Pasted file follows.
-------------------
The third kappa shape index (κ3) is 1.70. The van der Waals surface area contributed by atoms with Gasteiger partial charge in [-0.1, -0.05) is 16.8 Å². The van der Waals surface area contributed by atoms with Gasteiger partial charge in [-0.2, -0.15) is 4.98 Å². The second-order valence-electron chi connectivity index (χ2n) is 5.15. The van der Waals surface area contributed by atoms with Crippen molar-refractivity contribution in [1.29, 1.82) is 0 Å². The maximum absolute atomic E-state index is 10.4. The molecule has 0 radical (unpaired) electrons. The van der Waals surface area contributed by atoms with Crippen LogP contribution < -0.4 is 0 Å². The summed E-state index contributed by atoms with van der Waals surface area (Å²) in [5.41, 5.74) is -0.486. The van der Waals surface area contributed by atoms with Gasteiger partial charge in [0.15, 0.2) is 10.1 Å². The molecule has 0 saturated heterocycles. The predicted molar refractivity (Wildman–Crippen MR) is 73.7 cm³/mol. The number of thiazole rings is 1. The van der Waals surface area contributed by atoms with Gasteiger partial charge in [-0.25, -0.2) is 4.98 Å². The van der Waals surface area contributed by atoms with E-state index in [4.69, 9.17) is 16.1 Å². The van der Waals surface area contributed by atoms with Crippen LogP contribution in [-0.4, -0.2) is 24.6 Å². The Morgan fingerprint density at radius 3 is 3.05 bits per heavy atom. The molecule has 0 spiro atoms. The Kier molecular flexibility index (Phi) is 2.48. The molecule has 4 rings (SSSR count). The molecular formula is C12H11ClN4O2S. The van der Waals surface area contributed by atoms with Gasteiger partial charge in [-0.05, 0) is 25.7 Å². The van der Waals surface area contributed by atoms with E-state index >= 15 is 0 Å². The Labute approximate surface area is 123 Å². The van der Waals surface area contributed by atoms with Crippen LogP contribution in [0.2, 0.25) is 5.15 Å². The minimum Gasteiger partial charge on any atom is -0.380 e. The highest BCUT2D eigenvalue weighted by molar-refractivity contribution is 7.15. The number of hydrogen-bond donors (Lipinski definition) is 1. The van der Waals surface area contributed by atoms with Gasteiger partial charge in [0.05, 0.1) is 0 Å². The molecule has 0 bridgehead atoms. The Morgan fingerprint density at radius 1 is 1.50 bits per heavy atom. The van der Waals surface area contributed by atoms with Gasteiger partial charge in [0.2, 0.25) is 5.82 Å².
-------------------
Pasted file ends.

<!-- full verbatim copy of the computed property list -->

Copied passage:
The third kappa shape index (κ3) is 1.70. The van der Waals surface area contributed by atoms with Gasteiger partial charge in [-0.1, -0.05) is 16.8 Å². The van der Waals surface area contributed by atoms with Gasteiger partial charge in [-0.2, -0.15) is 4.98 Å². The second-order valence-electron chi connectivity index (χ2n) is 5.15. The van der Waals surface area contributed by atoms with Crippen molar-refractivity contribution in [1.29, 1.82) is 0 Å². The maximum absolute atomic E-state index is 10.4. The molecule has 0 radical (unpaired) electrons. The van der Waals surface area contributed by atoms with Crippen LogP contribution < -0.4 is 0 Å². The summed E-state index contributed by atoms with van der Waals surface area (Å²) in [5.41, 5.74) is -0.486. The van der Waals surface area contributed by atoms with Gasteiger partial charge in [0.15, 0.2) is 10.1 Å². The molecule has 0 saturated heterocycles. The predicted molar refractivity (Wildman–Crippen MR) is 73.7 cm³/mol. The number of thiazole rings is 1. The van der Waals surface area contributed by atoms with Gasteiger partial charge in [-0.25, -0.2) is 4.98 Å². The van der Waals surface area contributed by atoms with E-state index in [4.69, 9.17) is 16.1 Å². The van der Waals surface area contributed by atoms with Crippen LogP contribution in [-0.4, -0.2) is 24.6 Å². The Morgan fingerprint density at radius 3 is 3.05 bits per heavy atom. The molecule has 0 spiro atoms. The Kier molecular flexibility index (Phi) is 2.48. The molecule has 4 rings (SSSR count). The molecular formula is C12H11ClN4O2S. The van der Waals surface area contributed by atoms with Gasteiger partial charge in [-0.05, 0) is 25.7 Å². The van der Waals surface area contributed by atoms with E-state index >= 15 is 0 Å². The Labute approximate surface area is 123 Å². The van der Waals surface area contributed by atoms with Crippen LogP contribution in [0.2, 0.25) is 5.15 Å². The minimum Gasteiger partial charge on any atom is -0.380 e. The highest BCUT2D eigenvalue weighted by molar-refractivity contribution is 7.15. The number of hydrogen-bond donors (Lipinski definition) is 1. The van der Waals surface area contributed by atoms with Gasteiger partial charge in [0.05, 0.1) is 0 Å². The molecule has 0 bridgehead atoms. The Morgan fingerprint density at radius 1 is 1.50 bits per heavy atom. The van der Waals surface area contributed by atoms with Gasteiger partial charge in [0.2, 0.25) is 5.82 Å².